Athletes of the Week, sprints/hurdles: My pick for the men is USC’s Bryshon Nellum, for the above-mentioned triple against USC, including a national-leading 20.37 in the 200. For the women, I’m going with Arkansas’ Regina George, who ran the fastest split of the pro 4×400 race at Penn, a 49.5 on the Nigerian team.

Athletes of the week, distance: For their Penn Relays heroics, the obvious choices are Penn State’s Cas Loxsom and Villanova’s Emily Lipari.

Athletes of the week, jumps: high jumpers Derek Drouin and Brigetta Barrett. One broke a record held by Dwight Stones, the other tied a record set by Amy Acuff. ‘Nuff said.

Athletes of the week, throws: UCLA’s Julian Wruck put up the third-best discus throw in dual meet history (and his second-best dual meet throw this year) against USC. Oklahoma’s Tia Brooks won the Drake Relays shot put with yet another 60+ foot throw (60′ 11¾”, to be exact) but this time she actually had a bit of competition from Indiana State’s Felisha Johnson.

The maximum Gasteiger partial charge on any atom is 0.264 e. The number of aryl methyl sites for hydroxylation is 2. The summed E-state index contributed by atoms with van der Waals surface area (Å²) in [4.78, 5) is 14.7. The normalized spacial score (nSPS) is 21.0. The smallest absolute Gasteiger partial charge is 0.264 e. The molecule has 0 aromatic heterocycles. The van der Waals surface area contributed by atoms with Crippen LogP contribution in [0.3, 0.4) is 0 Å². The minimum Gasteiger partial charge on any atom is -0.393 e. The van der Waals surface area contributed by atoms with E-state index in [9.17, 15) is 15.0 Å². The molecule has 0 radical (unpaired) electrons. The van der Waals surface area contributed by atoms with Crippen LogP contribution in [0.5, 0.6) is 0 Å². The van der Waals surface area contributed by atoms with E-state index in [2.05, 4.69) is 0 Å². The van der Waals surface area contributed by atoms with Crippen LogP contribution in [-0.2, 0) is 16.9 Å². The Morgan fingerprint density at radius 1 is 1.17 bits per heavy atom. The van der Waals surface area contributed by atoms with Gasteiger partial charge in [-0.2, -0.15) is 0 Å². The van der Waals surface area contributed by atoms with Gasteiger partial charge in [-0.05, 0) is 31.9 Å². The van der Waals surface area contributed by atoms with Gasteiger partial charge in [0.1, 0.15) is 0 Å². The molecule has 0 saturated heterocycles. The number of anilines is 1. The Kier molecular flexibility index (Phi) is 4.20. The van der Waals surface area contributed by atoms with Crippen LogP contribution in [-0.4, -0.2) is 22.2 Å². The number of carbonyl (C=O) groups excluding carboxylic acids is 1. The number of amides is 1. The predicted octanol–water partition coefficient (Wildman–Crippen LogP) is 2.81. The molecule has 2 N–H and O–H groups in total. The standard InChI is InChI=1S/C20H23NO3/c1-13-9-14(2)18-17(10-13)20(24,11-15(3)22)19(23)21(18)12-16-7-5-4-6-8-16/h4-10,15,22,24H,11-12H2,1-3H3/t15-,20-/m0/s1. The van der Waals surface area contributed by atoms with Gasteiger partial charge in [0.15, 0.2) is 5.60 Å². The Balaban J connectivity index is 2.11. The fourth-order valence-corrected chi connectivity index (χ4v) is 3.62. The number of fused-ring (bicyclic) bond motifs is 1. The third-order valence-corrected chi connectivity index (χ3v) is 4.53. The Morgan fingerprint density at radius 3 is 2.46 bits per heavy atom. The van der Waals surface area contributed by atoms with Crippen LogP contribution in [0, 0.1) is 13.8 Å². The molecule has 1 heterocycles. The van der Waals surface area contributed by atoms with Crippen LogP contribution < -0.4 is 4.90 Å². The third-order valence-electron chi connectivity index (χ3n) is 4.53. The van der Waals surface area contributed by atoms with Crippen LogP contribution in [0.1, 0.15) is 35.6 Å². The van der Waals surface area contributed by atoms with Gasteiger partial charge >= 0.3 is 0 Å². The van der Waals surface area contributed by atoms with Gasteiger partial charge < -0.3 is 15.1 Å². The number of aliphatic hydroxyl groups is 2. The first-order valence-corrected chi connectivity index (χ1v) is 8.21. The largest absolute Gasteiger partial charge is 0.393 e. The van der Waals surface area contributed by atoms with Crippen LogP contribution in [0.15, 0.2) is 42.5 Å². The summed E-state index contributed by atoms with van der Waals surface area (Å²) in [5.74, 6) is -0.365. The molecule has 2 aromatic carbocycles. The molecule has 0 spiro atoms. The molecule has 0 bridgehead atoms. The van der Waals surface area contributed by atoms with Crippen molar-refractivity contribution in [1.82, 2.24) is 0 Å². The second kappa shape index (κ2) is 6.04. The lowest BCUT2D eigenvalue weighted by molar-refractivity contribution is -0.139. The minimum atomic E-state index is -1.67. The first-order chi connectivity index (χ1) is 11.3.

Team Players: Arizona State’s women lost to Arizona, but don’t blame the Sun Devils’ Christabel Nettey. She did four events and won three of them (100 hurdles, long jump, triple jump). Against archrival Montana State, Montana’s Austin Emry won the 110 hurdles and long jump, took second in the high jump, and ran on the runner-up 4×100 relay.

Division II athletes of the week: St. Augustine’s Taffawee Johnson ran on runner-up relays in the Championship of America 4×100 and 4×200 races at the Penn Relays, and took third in the 100 meter championship final. The Academy of Art’s Vashti Thomas ran three relays at Drake, winning two in record tim, and tieing the national record in the shuttle hurdles.

Division III athletes of the week: At the SCIAC Championships, Whittier’s German Fabela won the 400 meters in D-III leading time, anchored the winning 4×100 relay in a D-III leading time, and anchored the winning 4×400 relay. At the Drake Relays, Illinois College’s Melissa Norville took third in the University/College long jump, beating 15 of the 17 D-I jumpers she faced and posting the best jump of the D-III outdoor season.

NAIA athletes of the week: Briar Cliff’s Augustus Cowan took fifth at the Drake Relays University/College triple jump and posted an NAIA leader. Indiana Tech’s Adella King finished third at in the Penn Relays 100 meter championship final and anchored her 4×200 team to fourth place in the Championship of America final.